Periodically we see news stories about new Artificial Intelligence (AI) programs and/or robots that are going to take over functions formerly performed by human beings. Only the AIs will do that work faster, better, cheaper, and more accurately,
The Driverless Car Hype
Months later, other stories often follow to let us know we are not quite there yet. We saw this recently with all the hype about driverless vehicles. After two deaths, robotics experts weighed in with the consensus that driverless cars aren’t safe or ready for the road. Well, duh. Why we need driverless cars is another question altogether.
I drive a lot in Boston where the drivers are ruthless. I saw one run a red light last week after the pedestrian Walk sign had flashed. Anyone not paying attention before stepping off the curb would have been flattened. But pedestrians also jaywalk blindly in the middle of the block, at crowded intersections, and against the light. Would driverless vehicles make this situation better or worse?
Robotic Chefs Run the Kitchen
This year, a group of celebrity chefs in Boston invested in a restaurant with an automated kitchen. Chefs Jerôme Bocuse, Daniel Boulud, Thomas Keller, and Gavin Kayson opened Spyce, a restaurant where diners order meals via kiosk. A robotic system of refrigerators and woks prepares the meal with “only a little human help” at the end. The chefs don’t seem disturbed by the idea of replacing a training ground for chefs and food service workers with mechanical devices because Spyce is not “fine dining.”
Fair enough. But you don’t get to work in Per Se, The French Laundry, Bar Boulud, or Spoon and Stable without years of experience on the line. If machines do all the prep and replace the line cooks, where does the next generation of celebrity chefs get their training? Will they graduate the Culinary Institute of America or Johnson and Wales only to discover that machines have taken all the jobs?
Not to mention that the pictures of the Spyce robotic kitchen remind me uncomfortably of cattle feed lots and pig fattening mechanisms. I walked past it last week and it was crowded. Each to his own.
Artificial Intelligence Takes Over Hiring
Going over to the business world, The Wall Street Journal tells us that artificial intelligence systems are replacing flesh-and-blood managers in the hiring process. In “Artificial Intelligence: The Robots Are Now Hiring,” Hilke Schellmann and Jason Bellini report that “ . . . more and more companies are using artificial intelligence and machine learning tools to assess possible employees.”
Having done a lot of hiring (and some firing) in my career, I hold the firm belief that no machine, no amount of complex code, no algorithm can replace human intuition or gut reaction. The face-to-face dynamic of an interview can tell a perceptive manager a lot more than the words on a resume.
That man may have all the right credentials but something about him isn’t quite right. You just know he not going to fit into the corporate culture or how the department is run. That woman may say all the right things but you can tell that people just aren’t going to like her or trust her. On the other hand, a candidate might not have all the right qualifications but just wow you with energy and ideas.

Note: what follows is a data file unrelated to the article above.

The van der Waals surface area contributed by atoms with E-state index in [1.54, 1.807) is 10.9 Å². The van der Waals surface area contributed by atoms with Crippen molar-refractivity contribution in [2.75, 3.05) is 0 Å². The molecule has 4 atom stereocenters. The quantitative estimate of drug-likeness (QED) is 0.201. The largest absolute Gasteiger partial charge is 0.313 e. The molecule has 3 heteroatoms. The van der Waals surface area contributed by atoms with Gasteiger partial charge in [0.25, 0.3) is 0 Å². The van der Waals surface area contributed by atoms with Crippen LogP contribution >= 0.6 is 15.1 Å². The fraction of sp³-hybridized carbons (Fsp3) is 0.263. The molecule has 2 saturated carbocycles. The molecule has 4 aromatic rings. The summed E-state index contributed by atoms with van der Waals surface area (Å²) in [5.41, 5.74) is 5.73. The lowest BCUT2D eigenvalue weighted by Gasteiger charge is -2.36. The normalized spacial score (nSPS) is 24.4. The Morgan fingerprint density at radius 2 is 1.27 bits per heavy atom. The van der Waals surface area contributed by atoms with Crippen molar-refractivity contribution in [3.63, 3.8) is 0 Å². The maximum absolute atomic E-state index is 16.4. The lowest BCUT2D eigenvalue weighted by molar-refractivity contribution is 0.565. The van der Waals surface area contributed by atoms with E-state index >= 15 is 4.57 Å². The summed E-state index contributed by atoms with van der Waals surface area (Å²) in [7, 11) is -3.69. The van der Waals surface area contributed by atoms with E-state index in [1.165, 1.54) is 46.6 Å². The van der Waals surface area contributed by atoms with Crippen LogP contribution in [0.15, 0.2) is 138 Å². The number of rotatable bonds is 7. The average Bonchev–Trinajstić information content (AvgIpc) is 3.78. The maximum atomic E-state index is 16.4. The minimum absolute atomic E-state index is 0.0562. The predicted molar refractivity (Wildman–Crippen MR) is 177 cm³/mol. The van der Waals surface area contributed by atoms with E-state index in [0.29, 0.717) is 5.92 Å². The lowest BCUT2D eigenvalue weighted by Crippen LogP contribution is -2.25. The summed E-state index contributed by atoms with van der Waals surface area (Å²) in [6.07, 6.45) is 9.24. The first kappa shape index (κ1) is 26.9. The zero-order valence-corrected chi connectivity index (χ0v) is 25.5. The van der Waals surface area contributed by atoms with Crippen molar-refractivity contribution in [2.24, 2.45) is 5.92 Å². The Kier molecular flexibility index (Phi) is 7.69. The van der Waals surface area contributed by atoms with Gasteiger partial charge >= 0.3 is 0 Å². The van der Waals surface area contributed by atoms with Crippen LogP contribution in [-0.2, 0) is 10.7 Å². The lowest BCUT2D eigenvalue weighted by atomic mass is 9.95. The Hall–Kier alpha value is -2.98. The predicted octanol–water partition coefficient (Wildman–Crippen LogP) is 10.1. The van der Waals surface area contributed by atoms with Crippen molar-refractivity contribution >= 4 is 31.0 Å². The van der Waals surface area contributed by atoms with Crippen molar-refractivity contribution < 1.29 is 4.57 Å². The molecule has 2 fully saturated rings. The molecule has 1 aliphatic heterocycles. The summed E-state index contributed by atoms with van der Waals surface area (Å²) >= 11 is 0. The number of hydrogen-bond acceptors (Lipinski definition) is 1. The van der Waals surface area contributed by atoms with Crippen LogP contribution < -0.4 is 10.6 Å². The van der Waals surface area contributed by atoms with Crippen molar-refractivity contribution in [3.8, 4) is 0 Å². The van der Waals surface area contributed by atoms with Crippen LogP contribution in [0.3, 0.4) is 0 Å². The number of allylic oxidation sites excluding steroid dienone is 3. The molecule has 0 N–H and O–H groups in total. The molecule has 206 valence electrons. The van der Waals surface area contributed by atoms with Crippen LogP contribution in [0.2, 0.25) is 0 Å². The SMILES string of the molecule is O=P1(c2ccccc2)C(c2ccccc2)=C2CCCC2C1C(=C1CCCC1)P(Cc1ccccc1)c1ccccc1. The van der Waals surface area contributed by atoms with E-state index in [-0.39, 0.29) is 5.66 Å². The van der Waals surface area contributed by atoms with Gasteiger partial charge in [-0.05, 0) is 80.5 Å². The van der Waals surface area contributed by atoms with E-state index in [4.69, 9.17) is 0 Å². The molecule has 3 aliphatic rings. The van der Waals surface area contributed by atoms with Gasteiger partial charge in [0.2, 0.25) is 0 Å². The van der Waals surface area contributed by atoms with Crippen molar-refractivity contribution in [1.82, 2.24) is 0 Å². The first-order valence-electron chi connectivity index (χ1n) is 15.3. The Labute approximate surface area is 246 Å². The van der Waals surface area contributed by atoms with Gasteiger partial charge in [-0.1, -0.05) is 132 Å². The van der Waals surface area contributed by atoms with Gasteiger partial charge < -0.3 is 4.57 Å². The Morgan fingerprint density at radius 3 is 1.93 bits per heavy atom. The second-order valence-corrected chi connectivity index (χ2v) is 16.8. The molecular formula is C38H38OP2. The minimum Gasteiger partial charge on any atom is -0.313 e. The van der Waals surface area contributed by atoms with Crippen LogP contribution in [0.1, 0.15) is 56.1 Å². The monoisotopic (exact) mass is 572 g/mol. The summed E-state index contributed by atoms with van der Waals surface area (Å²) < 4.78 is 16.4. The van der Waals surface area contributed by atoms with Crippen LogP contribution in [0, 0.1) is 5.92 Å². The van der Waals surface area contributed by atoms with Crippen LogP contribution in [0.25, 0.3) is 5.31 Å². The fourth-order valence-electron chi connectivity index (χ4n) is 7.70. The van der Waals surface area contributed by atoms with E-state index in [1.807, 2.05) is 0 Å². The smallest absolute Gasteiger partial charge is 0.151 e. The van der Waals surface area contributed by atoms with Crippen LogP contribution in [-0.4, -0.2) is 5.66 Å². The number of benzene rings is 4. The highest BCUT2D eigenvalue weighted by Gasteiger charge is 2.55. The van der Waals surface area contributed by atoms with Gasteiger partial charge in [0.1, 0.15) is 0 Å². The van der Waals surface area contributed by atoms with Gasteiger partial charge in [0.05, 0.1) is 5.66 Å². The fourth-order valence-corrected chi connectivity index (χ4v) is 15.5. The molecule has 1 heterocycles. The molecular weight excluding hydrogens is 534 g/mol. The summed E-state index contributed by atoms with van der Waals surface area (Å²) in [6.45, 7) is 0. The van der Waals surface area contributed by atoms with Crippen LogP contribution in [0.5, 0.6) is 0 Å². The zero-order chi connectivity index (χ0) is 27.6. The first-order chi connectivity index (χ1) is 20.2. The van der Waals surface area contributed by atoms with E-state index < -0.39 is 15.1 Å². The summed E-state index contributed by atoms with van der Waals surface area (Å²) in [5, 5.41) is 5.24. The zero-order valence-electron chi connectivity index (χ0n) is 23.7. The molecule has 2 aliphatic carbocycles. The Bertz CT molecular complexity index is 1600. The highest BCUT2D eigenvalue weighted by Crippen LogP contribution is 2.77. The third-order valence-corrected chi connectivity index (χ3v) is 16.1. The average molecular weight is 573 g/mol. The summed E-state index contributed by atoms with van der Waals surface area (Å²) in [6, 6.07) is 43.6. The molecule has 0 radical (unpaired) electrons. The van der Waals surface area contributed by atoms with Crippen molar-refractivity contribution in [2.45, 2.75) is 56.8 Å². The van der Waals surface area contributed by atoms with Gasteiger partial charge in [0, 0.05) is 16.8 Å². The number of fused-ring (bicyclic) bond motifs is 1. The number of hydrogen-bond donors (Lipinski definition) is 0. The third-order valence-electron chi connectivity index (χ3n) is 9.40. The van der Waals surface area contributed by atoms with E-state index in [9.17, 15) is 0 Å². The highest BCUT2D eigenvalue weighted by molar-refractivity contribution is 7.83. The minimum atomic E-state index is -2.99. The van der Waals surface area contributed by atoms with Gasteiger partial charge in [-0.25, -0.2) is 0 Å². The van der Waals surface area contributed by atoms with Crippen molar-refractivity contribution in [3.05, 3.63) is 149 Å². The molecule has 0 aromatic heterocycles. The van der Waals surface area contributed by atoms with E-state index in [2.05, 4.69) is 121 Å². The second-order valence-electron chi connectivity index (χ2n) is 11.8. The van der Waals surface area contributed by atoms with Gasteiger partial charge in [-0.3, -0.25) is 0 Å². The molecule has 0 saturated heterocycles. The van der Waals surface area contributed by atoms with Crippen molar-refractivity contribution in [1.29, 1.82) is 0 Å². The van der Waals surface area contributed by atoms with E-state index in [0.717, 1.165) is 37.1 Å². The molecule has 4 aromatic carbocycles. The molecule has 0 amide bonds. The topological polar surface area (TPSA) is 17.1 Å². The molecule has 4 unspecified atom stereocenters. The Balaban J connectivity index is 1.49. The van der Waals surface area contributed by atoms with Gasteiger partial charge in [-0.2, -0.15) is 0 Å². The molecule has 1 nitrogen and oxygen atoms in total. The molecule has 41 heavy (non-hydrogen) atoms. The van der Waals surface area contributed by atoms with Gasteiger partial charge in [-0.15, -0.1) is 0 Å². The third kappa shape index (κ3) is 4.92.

The real hoot is that Schellmann and Bellini report that,
“The practice is part of a general trend of some hiring companies to move away from assessing candidates based on their resumes and skills, towards making hiring decisions based on people’s personalities.”
That means companies really believe that a machine can evaluate human personality traits better than another human being. I think intuition and gut feel can save both candidate and company a lot of grief by eliminating outliers that a machine just can’t perceive.
Creating the Perfect Mechanical Person
It never ends, this desire to create the perfect chef, driver, employee, manager, nurse, or bricklayer by replacing fallible, flawed and imperfect humans with something programmable, predictable, and controllable.
I wish that these misguided engineers would put their energies into developing robotic systems that can go where people can’t and do things beyond human capability. Here are three:
- Build entire settlements on the moon or Mars that are complete and ready to occupy before colonists set foot on the surface.
- Create and staff underwater laboratories in ocean trenches too deep, cold, and dark for humans to survive.
- Explore the galaxy in fully automated generation ships that don’t require actual generations of people to live and work on them.
Engineers Playing God
See? That wasn’t so difficult. It took me about 10 minutes to come up with a few ways in which robots and artificial intelligence could enhance the human experience instead of replacing it. I think it’s going to take us a while to get there, though. Not because artificial intelligence isn’t up to the challenge. No, we have to get past robotics engineers playing God by creating their own version of life before they will support the one we already have.